Sets are a collection of organized objects. It can be represented using either roster or set-builder form. Students can read the further sections of this page to know the complete details like the definition, types, symbols, elements, and how to represent the sets. Few examples of sets are a collection of numbers, a list of fruits, a group of friends, and others.

## Sets Definition

Sets are a collection of well-defined elements or objects. A set is represented by capital alphabets. The number of elements in a finite set is called the cardinal number of a set. The elements in the sets are separated by a comma.

**Example:**

A = {0, 1, 2, 3, 4, 5, . . .}

Here A is a set.

The elements or members of the set are 0, 1, 2, 3, . . .

The set of elements are here are whole numbers.

### Representation of Sets

Generally, the elements of sets are enclosed by curly braces. Examples are {x, y, z}, {grapes, bananas, apples, oranges}. The sets can be represented in roster form or set builder form or statement form.

**Statement Form:**

The well-defined description of elements of a set is written and enclosed in the curly brackets. The set of odd numbers between 20 and 100 can be written in the statement form as {odd numbers between 20 and 100}.

**Roster Form:**

The roster form means all the members of the set are listed. The set of whole numbers is W = {0, 1, 2, 3, . . }

**Set Builder Form:**

The general form of set builder form is A = { x : property }. The example is A = {x : x = 5n, n âˆˆ N and 1 < n < 50}

### Elements of a Set

The elements of a set mean the numbers or alphabets or objects in the set. The number of objects or items in a set is called the order of the set. The order of the set defines the set size. It is also known as cardinality.

Let us take a set M = {5, 8, 9, 15}

The elements of a set are 5, 8, 9 and 15.

As the set M has 4 elements, the size order of M is 4.

### Types of Sets

In mathematics, the different types of sets are listed here.

**Empty Set:** A set that does not have elements in it is called an empty or null or void set. It is denoted by Ã˜ or { }.

**Finite Set:** One which has a finite number of elements is called a finite set. An example is a set of natural numbers up to 6. A = {1, 2, 3, 4, 5, 6}

**Singleton Set:** One which has only one element is called a singleton set.

**Equivalent Set:** If two different sets have the same number of elements, then they are called equivalent sets.

**Infinite Set:** One which has an infinite number of elements is called an infinite set. Example is A = {5, 10, 15, . . .}

**Equal Sets:** If two sets have exactly the same elements irrespective of the elements order is called the equal sets. A = {Red, Green, Yellow, Orange}, B = {Green, Orange, Yellow, Red}. So, A = B.

**Disjoint Sets:** If two sets are disjoint, then they should not have common elements between them. Example is A = {2, 4, 6}, B = {1, 3, 5} are disjoint sets.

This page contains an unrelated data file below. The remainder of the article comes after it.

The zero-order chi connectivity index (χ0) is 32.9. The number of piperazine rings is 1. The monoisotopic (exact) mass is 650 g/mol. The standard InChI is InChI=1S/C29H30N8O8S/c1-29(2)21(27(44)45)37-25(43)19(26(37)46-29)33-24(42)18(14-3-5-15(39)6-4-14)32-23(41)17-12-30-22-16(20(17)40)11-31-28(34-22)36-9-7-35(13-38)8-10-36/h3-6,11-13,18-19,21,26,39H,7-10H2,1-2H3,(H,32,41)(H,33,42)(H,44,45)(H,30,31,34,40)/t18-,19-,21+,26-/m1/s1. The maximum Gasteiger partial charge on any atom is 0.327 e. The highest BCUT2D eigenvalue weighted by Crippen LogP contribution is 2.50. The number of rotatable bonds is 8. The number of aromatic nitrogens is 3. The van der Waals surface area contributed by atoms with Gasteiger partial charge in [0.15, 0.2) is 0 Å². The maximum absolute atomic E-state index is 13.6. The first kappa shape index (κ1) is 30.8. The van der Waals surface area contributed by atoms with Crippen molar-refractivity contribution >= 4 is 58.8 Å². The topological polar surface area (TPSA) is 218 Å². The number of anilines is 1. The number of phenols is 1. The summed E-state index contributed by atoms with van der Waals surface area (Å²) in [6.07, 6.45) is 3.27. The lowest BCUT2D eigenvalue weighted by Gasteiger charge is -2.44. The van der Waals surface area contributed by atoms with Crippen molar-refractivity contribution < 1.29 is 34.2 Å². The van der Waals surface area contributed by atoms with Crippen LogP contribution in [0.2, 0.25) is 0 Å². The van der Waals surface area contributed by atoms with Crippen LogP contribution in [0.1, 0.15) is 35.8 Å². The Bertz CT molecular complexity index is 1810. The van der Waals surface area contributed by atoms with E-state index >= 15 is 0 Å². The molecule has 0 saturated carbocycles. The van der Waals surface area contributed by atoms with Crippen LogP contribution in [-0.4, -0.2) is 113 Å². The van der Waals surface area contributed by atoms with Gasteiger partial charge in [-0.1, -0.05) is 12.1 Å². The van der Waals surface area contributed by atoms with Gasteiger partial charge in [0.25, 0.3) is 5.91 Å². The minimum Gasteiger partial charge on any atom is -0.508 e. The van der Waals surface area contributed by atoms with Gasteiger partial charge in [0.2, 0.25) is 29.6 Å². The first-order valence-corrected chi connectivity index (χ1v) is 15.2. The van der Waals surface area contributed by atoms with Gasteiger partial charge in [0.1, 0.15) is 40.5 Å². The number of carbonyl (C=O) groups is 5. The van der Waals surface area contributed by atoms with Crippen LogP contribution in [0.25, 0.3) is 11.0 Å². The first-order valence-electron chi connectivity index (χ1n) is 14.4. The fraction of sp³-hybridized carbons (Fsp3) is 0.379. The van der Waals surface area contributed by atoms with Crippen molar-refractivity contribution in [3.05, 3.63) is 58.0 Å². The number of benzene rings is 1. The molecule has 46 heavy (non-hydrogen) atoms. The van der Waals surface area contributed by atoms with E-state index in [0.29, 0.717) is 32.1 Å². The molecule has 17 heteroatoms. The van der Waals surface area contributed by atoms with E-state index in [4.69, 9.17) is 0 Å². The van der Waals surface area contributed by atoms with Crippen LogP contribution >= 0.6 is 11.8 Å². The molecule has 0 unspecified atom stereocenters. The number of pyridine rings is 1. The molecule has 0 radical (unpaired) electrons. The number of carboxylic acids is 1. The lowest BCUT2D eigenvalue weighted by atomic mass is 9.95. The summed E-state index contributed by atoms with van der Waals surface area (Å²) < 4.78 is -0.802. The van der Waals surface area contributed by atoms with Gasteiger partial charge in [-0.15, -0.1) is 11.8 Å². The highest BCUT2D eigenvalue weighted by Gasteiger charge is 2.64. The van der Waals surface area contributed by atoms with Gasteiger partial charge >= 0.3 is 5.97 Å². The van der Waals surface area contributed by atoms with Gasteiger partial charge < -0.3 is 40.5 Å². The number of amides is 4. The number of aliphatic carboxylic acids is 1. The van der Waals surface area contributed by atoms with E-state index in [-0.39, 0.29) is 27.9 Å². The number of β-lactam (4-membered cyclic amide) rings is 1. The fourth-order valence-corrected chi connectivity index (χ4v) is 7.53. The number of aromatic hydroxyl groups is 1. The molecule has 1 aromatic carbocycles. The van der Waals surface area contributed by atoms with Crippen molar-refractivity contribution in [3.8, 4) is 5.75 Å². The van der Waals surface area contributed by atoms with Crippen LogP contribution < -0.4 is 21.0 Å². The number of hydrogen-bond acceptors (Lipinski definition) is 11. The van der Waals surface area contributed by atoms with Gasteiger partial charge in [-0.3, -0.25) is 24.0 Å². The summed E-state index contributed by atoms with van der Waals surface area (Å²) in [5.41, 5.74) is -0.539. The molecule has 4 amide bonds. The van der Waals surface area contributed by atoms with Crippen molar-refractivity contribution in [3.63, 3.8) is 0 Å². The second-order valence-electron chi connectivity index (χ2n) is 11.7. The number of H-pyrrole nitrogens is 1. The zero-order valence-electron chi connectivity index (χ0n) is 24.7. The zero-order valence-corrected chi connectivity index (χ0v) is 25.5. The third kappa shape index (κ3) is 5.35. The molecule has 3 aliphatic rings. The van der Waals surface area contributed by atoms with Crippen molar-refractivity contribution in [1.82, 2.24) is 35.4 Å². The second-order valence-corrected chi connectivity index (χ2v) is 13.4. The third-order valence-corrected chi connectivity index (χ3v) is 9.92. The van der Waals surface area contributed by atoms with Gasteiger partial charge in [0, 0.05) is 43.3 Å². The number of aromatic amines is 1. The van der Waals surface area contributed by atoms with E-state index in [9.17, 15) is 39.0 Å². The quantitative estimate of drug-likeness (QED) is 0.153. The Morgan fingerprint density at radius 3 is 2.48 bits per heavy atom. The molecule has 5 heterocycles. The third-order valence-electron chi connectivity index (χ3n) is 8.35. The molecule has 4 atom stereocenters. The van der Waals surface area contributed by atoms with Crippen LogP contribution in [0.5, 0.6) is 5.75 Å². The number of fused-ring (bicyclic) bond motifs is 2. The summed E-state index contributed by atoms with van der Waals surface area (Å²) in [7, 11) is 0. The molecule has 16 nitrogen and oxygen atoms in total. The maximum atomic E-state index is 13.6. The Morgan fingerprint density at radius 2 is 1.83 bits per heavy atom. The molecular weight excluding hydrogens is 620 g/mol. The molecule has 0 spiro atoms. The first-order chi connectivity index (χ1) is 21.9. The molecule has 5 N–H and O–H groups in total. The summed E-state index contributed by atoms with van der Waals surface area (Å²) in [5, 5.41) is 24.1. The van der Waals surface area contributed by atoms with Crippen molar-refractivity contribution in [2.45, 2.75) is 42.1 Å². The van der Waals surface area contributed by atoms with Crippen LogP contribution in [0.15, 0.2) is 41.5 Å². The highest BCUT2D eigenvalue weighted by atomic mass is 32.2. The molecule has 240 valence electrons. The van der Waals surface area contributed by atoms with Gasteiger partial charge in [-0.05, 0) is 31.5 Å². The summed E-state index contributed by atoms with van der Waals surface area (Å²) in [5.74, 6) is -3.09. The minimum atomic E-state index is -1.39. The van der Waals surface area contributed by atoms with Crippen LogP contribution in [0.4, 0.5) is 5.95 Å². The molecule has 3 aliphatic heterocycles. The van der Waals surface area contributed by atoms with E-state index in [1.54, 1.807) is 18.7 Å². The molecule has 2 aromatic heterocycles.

**Subsets:** Set A is the subset of set B means every element of A is also an element of B. It is denoted as AâŠ† B.

**Superset:** If set X is a subset of another set Y and all the elements of set Y are the elements of set X, then X is a superset of Y. Superset can be represented as XâŠƒY.

**Proper Subset:** If A âŠ† B and A â‰ B, then A is called the proper subset of B and it can be written as AâŠ‚B.

**Universal Set:** One set which has all sets relevant to a condition is called a universal set.

**Also, Read:**

Basic Concepts of Sets | Subsets of a Given Set | Subsets |

Intersection of Sets | Different Notations in Sets | Union of Sets |

### Sets Formulas

Check out the most important and commonly used Sets Formula from the below table. Use them during your calculations and make your work much simple.

For any three sets A, B, and C |

n ( AÂ âˆª B ) = n(A) + n(B) â€“ n ( AÂ âˆ©Â B) |

If A âˆ© B =Â âˆ…, thenÂ n ( AÂ âˆª B ) = n(A) + n(B) |

n( B â€“ A) + n(Â AÂ âˆ©Â B ) = n(B) |

n( A â€“ B) + n( A âˆ© B ) = n(A) |

n( A â€“ B) +Â n ( AÂ âˆ©Â B) +Â n( B â€“ A) = n ( AÂ âˆª B ) |

n ( AÂ âˆª B âˆª C ) = n(A) + n(B) + n(C) â€“ n ( AÂ âˆ©Â B) â€“ n ( BÂ âˆ©Â C) â€“ n ( CÂ âˆ©Â A) + Â n ( AÂ âˆ©Â B Â âˆ© C) |

### Frequently Asked Questions on Sets

**1. What is a set and example?**

In mathematics, a set is a collection of objects, items, or elements. The set of all-natural numbers is an infinite set. The example of set is A = {5, 6, 8, 10}.

**2. What are the different types of sets?**

The sets are classified into various types. They are universal set, subset, proper subset, superset, equal sets, finite set, infinite set, disjoint sets, equivalent sets, empty set, and singleton set.

**3. Why do we use sets?**

Sets allow us to treat a collection of mathematical objects as an object. With the sets, you can develop further objects like constructing a continuous function.

**4. What is the notation of a set?**

We can represent sets in two forms roster form or set builder form. These two forms use curly braces to represent elements. The roster form is S = {a, b, c, d, e}, set builder form is S = {x : x +5n, nâˆˆ N and 1 Â â‰¤ n â‰¤ 4}.